Land

Myanmar is in the midst of rapid economic and social change, with dramatic consequences for land tenure. Under the military regimes that ruled Myanmar since 1962, the state was the main landowner, either directly or (after 1988) via proxy companies. In the current reform process, smallholders are reclaiming their legal land rights at the same time that foreign investment is flooding the country, placing all previous land use arrangements under increasing pressure.

Men and women in Phar Late Wa village in the Ayeyarwady river basin are busy in the paddy fields during harvest time. Photo from Livelihoods and Food Security Trust Fund (LIFT), published 17 May 2016. Copyright LIFT, non-commercial.

Men and women in Phar Late Wa village in the Ayeyarwady river basin are busy in the paddy fields during harvest time. Photo from Livelihoods and Food Security Trust Fund (LIFT), published 17 May 2016. Copyright LIFT, non-commercial.

Myanmar is the largest country in mainland Southeast Asia, with 70 percent of the population working in agriculture,1 although arable land makes up a relatively low 19 percent of national territory.2 Once the largest rice exporter in Asia, Myanmar experienced a drop in production during the years of military control, and agriculture is now further threatened by environmental change and an influx of land-related investment. Land use varies between the rich rice paddies of the Ayeyarwady Delta, the central Dry Zone, and mountainous areas inhabited by ethnic minorities practicing shifting cultivation (taungya). These latter areas are now the site of numerous land concessions and natural resource extraction projects, leading to new cases of displacement and conflicts.3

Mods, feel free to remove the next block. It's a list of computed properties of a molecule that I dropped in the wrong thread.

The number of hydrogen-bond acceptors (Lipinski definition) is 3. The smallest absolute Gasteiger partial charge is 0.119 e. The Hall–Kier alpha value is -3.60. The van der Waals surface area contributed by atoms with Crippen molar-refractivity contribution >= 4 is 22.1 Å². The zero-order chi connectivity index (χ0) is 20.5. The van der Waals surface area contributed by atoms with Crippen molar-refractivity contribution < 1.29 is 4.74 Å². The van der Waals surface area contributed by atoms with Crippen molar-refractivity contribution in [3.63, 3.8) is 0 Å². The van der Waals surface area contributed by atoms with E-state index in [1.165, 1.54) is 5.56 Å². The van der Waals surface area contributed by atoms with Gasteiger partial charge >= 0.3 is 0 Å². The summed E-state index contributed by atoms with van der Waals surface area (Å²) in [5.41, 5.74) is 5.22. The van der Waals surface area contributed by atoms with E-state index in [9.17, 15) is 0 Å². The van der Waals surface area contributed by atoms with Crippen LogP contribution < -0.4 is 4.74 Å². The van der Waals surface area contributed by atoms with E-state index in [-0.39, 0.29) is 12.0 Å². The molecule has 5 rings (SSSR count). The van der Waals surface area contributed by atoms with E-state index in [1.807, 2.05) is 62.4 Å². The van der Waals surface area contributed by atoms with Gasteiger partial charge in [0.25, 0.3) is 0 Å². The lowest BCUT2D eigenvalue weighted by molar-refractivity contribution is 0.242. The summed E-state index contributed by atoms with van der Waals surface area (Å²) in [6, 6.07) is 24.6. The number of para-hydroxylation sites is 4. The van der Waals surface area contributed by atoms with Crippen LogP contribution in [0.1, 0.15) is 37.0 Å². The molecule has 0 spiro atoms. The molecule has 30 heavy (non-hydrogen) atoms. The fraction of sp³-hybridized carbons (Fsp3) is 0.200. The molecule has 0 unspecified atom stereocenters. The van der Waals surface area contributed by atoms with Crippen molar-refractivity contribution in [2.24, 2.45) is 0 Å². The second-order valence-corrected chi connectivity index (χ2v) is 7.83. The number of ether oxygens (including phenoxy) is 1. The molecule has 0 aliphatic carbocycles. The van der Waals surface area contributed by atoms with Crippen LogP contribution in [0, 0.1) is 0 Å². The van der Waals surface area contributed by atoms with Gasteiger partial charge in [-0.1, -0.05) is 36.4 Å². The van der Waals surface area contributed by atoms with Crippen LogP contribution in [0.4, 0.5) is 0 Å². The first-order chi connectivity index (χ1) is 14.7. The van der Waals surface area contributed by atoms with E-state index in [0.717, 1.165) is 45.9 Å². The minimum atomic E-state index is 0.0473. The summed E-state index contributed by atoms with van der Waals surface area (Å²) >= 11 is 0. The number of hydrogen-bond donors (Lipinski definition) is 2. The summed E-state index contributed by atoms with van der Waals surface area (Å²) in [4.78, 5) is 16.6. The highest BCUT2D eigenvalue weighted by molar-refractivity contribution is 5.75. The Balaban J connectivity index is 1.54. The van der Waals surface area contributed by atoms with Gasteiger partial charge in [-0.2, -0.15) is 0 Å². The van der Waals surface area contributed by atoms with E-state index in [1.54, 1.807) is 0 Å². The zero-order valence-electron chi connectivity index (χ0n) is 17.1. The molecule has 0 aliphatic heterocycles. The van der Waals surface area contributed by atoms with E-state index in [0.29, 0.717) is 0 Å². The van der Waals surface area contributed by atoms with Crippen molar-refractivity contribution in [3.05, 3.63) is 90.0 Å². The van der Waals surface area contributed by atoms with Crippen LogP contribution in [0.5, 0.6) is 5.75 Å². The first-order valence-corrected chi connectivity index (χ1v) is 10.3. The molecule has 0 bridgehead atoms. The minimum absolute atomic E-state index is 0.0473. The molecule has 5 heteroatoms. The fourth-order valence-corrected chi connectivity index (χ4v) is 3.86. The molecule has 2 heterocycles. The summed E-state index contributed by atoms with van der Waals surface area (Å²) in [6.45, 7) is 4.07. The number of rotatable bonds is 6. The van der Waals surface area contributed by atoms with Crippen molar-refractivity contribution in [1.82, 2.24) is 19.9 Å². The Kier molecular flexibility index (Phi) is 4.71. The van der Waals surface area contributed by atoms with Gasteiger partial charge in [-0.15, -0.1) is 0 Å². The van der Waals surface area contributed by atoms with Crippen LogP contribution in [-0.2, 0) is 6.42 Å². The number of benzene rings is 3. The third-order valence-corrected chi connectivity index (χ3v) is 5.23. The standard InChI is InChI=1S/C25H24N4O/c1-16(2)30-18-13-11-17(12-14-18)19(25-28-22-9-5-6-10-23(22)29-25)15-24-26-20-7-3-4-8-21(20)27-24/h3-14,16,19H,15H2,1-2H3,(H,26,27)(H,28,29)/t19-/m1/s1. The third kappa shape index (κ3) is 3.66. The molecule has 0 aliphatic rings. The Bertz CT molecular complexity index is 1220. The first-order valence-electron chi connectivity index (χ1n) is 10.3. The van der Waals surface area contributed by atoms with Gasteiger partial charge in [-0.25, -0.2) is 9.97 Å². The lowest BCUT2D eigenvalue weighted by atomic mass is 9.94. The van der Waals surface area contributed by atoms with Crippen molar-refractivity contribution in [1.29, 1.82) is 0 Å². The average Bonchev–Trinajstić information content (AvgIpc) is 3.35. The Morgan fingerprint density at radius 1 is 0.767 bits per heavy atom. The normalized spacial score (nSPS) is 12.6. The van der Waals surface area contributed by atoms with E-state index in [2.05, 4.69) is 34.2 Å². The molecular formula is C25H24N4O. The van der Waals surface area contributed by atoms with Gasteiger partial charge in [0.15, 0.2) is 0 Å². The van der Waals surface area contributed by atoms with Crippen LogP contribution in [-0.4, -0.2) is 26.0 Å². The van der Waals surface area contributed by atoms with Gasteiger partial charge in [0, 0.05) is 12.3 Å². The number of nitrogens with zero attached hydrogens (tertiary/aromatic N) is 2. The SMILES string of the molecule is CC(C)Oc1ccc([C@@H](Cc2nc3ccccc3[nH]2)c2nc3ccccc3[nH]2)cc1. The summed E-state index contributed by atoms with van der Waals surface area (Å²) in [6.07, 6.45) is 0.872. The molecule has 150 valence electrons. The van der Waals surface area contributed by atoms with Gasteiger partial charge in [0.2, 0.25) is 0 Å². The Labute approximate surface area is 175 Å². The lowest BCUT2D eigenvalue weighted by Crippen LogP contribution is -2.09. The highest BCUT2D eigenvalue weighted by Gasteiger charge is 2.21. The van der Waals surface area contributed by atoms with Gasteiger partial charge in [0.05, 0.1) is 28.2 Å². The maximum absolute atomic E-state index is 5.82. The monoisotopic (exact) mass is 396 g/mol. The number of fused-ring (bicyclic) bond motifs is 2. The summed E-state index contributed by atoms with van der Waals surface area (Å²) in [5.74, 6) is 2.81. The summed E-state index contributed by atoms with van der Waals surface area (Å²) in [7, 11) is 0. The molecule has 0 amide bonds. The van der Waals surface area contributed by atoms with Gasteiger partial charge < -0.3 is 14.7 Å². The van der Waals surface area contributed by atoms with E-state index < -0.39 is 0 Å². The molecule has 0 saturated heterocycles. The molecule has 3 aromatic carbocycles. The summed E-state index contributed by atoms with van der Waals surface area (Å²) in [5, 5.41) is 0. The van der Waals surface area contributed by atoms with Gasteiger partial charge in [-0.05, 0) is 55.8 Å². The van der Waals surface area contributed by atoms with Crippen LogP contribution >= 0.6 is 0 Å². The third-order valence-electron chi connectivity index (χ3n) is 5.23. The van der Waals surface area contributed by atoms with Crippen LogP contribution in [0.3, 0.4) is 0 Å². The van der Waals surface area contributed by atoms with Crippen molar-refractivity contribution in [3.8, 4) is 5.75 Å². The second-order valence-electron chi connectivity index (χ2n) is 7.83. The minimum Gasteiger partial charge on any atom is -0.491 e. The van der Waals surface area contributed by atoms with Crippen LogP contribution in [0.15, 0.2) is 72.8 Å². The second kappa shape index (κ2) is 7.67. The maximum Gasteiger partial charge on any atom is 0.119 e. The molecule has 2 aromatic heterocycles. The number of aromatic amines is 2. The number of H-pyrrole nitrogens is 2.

Land policy and administration